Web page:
Cast in Bronze
There is something about listening to the sounds of bells being played in harmony that makes your soul swell. Bells in a structure that allows them to be played with a keyboard-like device are called a carillon and they are usually housed in a belfry or some type of tower at a fixed location. Cast in Bronze brings a historically accurate carillon to the faire. Yes, it is a portable carillon, and this carillon has been thrilling audiences all over the nation for years. Cast in Bronze is a tough act to beat if you are looking for the unusual and awe-inspiring, the thrilling and the moving.
The carillon is an enormous musical instrument. Cast in Bronze is made up of 37 bells some of which weigh hundreds of pounds a piece. Bells being played for musical entertainment started in the 14th century but it wasn’t until the 18th century that people begin to get the tuning of the bells in a foundry down as an art form. This tuning allowed multiple bells to be played to play a tune.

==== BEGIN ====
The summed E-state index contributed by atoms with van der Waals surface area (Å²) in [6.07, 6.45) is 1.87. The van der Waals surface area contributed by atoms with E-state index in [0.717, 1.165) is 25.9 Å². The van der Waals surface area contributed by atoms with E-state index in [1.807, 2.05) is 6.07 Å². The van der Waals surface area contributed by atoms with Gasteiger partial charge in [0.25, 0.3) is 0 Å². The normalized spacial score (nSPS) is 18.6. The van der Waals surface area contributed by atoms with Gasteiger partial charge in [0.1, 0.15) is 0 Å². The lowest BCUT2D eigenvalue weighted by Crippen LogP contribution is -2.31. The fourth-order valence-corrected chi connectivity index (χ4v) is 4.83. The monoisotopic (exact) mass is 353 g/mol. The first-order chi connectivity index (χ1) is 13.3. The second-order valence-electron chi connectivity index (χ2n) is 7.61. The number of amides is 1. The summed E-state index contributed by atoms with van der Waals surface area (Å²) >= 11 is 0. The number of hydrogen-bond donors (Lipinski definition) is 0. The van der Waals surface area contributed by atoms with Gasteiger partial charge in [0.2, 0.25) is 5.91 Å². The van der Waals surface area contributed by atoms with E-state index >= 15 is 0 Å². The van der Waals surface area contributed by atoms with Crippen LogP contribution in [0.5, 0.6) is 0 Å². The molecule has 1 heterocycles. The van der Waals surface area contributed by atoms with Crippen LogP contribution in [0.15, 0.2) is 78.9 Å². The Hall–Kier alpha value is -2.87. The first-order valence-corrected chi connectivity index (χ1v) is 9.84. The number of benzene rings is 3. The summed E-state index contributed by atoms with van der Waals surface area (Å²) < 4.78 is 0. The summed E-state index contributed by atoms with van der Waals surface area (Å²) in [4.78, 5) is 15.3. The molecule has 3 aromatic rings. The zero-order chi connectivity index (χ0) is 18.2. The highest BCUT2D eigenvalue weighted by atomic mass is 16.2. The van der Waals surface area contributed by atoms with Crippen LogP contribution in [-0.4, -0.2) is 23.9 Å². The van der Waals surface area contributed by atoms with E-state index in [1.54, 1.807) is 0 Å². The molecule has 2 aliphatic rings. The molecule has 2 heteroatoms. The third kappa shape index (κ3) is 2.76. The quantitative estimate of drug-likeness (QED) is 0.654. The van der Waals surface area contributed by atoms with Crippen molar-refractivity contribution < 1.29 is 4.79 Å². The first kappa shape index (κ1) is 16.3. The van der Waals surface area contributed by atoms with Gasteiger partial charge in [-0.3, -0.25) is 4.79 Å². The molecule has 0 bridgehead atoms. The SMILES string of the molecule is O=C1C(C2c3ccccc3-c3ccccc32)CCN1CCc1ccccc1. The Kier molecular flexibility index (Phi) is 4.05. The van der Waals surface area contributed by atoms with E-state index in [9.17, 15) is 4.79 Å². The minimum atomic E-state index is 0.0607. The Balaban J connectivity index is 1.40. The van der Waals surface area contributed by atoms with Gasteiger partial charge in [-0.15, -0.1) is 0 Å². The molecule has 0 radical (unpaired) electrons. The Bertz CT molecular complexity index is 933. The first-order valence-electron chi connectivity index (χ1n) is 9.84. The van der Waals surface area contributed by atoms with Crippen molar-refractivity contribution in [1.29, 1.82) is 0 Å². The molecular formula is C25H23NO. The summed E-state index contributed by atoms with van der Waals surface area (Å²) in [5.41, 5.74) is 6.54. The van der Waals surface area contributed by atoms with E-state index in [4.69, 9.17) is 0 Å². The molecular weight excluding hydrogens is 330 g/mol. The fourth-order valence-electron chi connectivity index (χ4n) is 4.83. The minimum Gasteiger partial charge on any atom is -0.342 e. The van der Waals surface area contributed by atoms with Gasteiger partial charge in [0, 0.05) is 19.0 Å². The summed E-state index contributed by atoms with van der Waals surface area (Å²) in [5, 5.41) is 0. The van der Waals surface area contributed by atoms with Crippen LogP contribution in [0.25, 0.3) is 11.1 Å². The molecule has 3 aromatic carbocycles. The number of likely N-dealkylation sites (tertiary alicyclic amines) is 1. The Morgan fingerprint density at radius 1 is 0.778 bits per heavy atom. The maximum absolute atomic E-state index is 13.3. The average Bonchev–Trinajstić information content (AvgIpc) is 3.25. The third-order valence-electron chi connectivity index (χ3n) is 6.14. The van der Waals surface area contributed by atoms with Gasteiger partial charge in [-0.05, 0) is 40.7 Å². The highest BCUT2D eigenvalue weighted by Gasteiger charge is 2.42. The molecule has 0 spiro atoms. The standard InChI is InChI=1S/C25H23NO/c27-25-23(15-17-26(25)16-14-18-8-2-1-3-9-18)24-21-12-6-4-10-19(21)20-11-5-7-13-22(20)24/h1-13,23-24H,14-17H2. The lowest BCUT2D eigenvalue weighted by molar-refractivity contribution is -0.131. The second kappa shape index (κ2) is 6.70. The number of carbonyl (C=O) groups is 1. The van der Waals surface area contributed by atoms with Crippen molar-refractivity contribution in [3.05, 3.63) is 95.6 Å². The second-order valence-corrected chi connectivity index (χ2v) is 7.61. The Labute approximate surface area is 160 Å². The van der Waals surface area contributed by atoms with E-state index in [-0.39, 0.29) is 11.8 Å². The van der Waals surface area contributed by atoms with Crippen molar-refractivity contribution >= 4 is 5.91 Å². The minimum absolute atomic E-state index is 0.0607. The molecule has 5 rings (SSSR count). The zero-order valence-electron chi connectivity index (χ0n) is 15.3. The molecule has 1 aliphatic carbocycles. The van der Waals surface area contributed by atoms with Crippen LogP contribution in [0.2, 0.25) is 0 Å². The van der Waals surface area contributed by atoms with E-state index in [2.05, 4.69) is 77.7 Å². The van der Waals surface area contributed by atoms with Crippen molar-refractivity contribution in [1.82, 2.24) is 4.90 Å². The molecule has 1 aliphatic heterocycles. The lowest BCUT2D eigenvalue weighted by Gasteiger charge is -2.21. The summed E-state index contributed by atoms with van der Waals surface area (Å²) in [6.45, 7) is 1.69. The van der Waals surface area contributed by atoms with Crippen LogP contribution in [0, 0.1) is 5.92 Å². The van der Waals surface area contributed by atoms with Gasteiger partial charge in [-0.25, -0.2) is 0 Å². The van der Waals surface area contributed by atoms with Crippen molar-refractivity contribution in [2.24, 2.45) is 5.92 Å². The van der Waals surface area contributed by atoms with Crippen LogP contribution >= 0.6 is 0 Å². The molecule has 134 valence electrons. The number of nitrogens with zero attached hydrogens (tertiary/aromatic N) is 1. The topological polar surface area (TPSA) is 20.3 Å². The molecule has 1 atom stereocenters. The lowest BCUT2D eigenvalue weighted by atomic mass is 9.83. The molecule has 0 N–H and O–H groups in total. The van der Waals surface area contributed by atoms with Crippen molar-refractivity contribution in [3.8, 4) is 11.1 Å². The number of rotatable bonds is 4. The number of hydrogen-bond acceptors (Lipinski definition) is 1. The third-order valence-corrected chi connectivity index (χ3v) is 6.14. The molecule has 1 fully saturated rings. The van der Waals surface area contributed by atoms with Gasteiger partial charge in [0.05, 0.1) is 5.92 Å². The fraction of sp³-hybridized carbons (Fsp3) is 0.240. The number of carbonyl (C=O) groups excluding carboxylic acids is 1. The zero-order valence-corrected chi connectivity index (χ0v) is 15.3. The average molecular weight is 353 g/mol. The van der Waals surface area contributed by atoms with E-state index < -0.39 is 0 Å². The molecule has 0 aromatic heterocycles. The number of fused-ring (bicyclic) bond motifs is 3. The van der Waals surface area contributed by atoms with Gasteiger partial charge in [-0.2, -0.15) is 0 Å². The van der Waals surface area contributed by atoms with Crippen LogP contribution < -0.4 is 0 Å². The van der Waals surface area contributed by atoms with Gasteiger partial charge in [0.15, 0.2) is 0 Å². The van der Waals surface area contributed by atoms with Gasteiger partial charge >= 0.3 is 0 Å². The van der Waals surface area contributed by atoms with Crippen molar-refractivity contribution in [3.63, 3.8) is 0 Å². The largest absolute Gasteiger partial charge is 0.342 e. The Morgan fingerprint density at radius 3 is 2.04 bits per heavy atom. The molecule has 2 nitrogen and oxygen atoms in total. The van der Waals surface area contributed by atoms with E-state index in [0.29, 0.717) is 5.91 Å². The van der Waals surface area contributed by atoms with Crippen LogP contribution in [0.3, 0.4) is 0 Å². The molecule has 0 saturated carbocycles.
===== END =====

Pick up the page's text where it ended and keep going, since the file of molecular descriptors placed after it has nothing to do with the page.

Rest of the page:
A small carillon consists of 23 or more bells and is called a two-octave carillon (this of course referring to the number of notes and octaves that the instrument can play). Larger carillons, called concert carillons, use 45 or more bells and they can play at least 4 octaves of notes. Carillons are popular all over Europe and you can hear centuries old music ringing out across towns when a Master-Carillonneur sits before the keyboard and begins to play.
Cast in Bronze and the the Master-Carillonneur – the “Spirit of the Bells” – tour one of the few mobile carillons in the USA. They take this portable belfry around the country to venues and exhibit not only this immense instrument but the glorious music that it produces. The first time I heard Cast in Bronze was at the Carolina Renaissance Festival. We saw it listed on the entertainment schedule but thought we would not have time to make one of their shows. As we walked through the fair we heard this ethereal, wonderful, magical sound and we broke into a run to make it in time to catch the majority of their performance. It was like nothing any of us had ever heard or seen. You are captivated by the musician, whose face you cannot see and this portable bell tower that sits in front of you. You can watch as the bells are struck and move. You get to watch what it must be like to be inside the bell-towers of the cathedrals of Europe. There is no describing the power and awe.
Check the video below, it will do a better job of explaining it then I do: